It means for me a kind of a Liberation act, to step out of of the of the bourgeois context and create your own creative universe. And yeah just do what you want to do, be courageous, be crazy, be subversive and don’t just follow the normal path of normal daily life as other people do, and so that’s the whole thing about the abreaction play.

In this whole sense and philosophy of Sudden Infant as an adult go back to be an infant, you know, and just scream and and express yourself in a more dadaistic way. Don’t be just normal or or friendly, you can be mean, you can be playful but you know I think these are things that um can lead you to another sensual aesthetic. The whole Schimpfluch group aesthetics got more intense after some years, we were doing a lot of live performances together Rudolf, me, Dave sometimes in in various combinations.

We got invitations to perform in other countries, and one of the highlights was in 2012 I think in Bristol at the Arnolfini Art Center. We had a three days festival which was built around the whole Schimpfluch group, it was called Extreme Rituals. We got quite a lot of money from the British Arts Council, the Swiss Arts Council etc and and so we were able to invite other artists from all over the world who were kind of close to Schimpfluch like GX Jupitter-Larsen for instance or Mike Dando or some Japanese artists like Junko.

This was a big festival and we had panel discussions, talks, workshops, performances, exhibitions. That was a great thing in Bristol as I remember, really cool! The core of the group was mainly Rudolf, me, Dave, Marc Zeier aka G. Park, as well then Daniel Löwenbrück who was also a member of the group and at the same time he was also publishing a lot of our work on his Tochnit Aleph label. The group is based in different places in the world. Dave is still in Zürich, Rudolf is in Japan since a long time, I’m in Berlin since a long time.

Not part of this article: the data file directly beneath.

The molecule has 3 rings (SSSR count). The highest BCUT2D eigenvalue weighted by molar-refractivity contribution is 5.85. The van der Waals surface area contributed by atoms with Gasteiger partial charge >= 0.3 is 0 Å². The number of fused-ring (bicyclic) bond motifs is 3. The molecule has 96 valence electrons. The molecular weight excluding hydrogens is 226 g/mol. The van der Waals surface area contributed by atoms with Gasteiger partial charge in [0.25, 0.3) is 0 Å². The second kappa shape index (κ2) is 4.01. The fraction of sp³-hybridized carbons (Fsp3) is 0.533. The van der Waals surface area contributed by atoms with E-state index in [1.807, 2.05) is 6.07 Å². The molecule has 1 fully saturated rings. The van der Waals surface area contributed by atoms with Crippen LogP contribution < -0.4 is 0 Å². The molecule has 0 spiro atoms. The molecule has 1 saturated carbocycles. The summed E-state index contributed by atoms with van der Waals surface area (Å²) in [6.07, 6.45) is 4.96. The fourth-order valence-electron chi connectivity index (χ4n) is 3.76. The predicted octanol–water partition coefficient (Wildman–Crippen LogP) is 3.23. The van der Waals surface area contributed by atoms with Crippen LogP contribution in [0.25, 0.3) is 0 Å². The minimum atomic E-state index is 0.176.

So it’s not that we work together all the time I mean it’s been a bit out of out of activity since quite a while, but still some releases are coming out from time to time.

CF: You also ran your own labels Soya-Sauce Bolognese but released a lot of tapes CDs and records on a string of other labels. How was the Sudden Infant project developing, both musically and in terms of subject matter?

JL: I was working a lot on different sounds and also my own performance stuff, combined a kind of a physical appearance on stage, moving with contact mics. I always loved the the energy of punk so I wanted to transform this energy also into an experimental performance, I mean the early Sudden Infant stuff was mainly very noisy stuff, very simple noise stuff. I opened up more and more into using different aesthetics, from rhythms, texts, spoken word, body sounds… of course that was always important. I loved to change the music always, so I was never staying on the same thing.

That’s why I got so many releases on different labels all over the world, because some labels liked maybe my old stuff, others they liked my new stuff, so yeah, I got many offers to release things. Blossoming Noise was a great label who approached me, but also Harbinger Sound in England. And of course I was touring a lot, I played many many shows in the noise scene. I think every noise promoter knew my name, so it was kind of easy to organize a tour.